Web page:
Our forest ecosystem is important to every person whether they realize it or not. Therefore, when one part of it is lost, its loss is felt by us as well as the ecosystem. Here is a video that tells the story of the American Chestnut and how it has been decimated by blight.

Featured Five Flora and Fauna



Ruby-throated Hummingbird


This hummingbird is smaller than average weighing 2-6g. As the name suggests, the males of this species have bright red throats. The back of the bird is an emerald green and the bellies are grayish-white.  This small bird is capable of hovering in air and moving in all directions with ease, similar to a drone. This ability comes from the extremely rapid beating of their wings at about 53 flaps per second. Even more impressive is their migration habits. Ruby-throated hummingbirds migrate individually and will migrate 2000 miles South. During the trip, they maintain speeds of 25 miles per hour and can go for about 600 miles before needing to refuel themselves.  Now, as the weather warms up, hummingbirds are returning. If you want to be helpful, consider putting out a feeder so they can refuel after such a long trip.





Hooded Warbler


The Hooded Warbler is not much bigger than the Ruby-Throated Hummingbird, weighing 9-12g. This bird is olive green on the back and yellow on the front. The adult males have black markings on their heads and throats that resemble a hood. It also looks a bit like the bird has hair and a beard, but it is unfortunately not called the Bearded Warbler. This species of bird likes to sit on branches in deciduous forests but will also live in small forests if there are places with good foliage. This is important to the bird because it tends to pick insects from leaves in foliage. This bird eats many small insects like beetles and caterpillars. They will also eat small spiders.  After migration the males return to their previous nesting territory while the females move to different areas.


Source: https://www.allaboutbirds.org/guide/Hooded_Warbler/idhood



Wood Thrush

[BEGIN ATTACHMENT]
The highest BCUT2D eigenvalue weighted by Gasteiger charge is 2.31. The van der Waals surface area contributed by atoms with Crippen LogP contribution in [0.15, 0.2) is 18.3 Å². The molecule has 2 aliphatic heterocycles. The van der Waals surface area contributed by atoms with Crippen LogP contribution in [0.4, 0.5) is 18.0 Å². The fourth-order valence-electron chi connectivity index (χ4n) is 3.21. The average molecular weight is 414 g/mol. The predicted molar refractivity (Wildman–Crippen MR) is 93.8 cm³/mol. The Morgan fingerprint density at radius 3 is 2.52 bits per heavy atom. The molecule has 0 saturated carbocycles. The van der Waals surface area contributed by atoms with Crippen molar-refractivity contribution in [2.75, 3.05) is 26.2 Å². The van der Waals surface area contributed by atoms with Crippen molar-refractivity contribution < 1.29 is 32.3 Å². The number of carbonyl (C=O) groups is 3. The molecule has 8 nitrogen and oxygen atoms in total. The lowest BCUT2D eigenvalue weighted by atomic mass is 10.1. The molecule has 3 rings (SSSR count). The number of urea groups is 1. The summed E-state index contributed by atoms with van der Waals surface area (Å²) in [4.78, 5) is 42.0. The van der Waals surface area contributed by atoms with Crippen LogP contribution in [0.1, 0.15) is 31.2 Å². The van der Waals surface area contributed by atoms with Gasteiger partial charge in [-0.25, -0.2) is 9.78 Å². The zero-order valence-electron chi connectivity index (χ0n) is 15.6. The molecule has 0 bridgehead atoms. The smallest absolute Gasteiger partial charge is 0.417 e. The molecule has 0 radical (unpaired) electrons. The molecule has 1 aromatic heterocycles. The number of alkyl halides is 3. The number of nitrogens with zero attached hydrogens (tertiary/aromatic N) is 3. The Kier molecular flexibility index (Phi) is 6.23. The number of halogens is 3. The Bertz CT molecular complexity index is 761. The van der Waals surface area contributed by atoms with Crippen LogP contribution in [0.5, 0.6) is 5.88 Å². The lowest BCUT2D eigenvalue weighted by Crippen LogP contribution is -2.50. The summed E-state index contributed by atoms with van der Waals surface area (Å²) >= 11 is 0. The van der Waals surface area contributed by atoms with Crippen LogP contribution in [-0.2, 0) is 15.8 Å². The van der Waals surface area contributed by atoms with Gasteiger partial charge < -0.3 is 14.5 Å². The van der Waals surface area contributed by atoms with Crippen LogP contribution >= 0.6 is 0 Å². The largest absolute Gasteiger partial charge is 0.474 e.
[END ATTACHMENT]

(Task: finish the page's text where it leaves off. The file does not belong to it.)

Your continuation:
This species has a brown back and a white belly that is speckled with black. They like to live in damp areas of deciduous woodlands so they are more numerous near streams. This thrush will also sometimes live in suburban areas if there are enough trees. This bird has a very nice song that sounds like a flute. Wood Thrushes populations have been in decline.  One reason may be that deforestation has allowed the parasitic Cowbird to find Wood Thrush nests more easily. The Cowbird lays its eggs in other birds’ nests and Wood Thrushes, unlike some other birds, will raise the Cowbird indiscriminately. This prevents the Wood Thrush from raising as many of their own young.


Source: https://www.allaboutbirds.org/guide/Wood_Thrush/overview#


Kentucky Warbler

Like the Hooded Warbler, the Kentucky Warbler has an olive-green back and yellow front. Instead of a black hood, however, this bird has small streaks of black on its head and under its eyes. This warbler likes to live in deciduous forests and nests on the ground. It usually stays near the ground or lower part of the forest. Since they prefer dense vegetation, they are hard to find. This bird eats many different insects and spiders, but will also sometimes eat berries. Like the Wooded Thrush, this species also is a target for the parasitic Cowbird which lays its eggs in Kentucky Warbler nests. . Interestingly, the males of this species only sing one song type. So, when two males are counter-singing, they do not match each other’s song type, only pitch.


Source: https://www.allaboutbirds.org/guide/Kentucky_Warbler/overview







Rose Breasted Grosbeak

This bird has a very large stubby beak in the shape of a triangle and a squared tail.  Weighing 40-60 g, t is one of the biggest birds on this list. The male and female of this species look very different. The male has a black back and face with a white belly and a strip of red at its throat. The females are much less flashy. They have a brown back and yellowish belly with brown speckles.  Both sexes have white patches on the wings and tails. This bird has a stubby beak, so its diet is a bit different than the birds with pointed beaks. The Rose Breasted Grosbeak eats seeds and fruit but will also eat insects. When migrating, this bird will visit fruiting trees along the way to refuel.


Source: https://www.allaboutbirds.org/guide/Rose-breasted_Grosbeak/id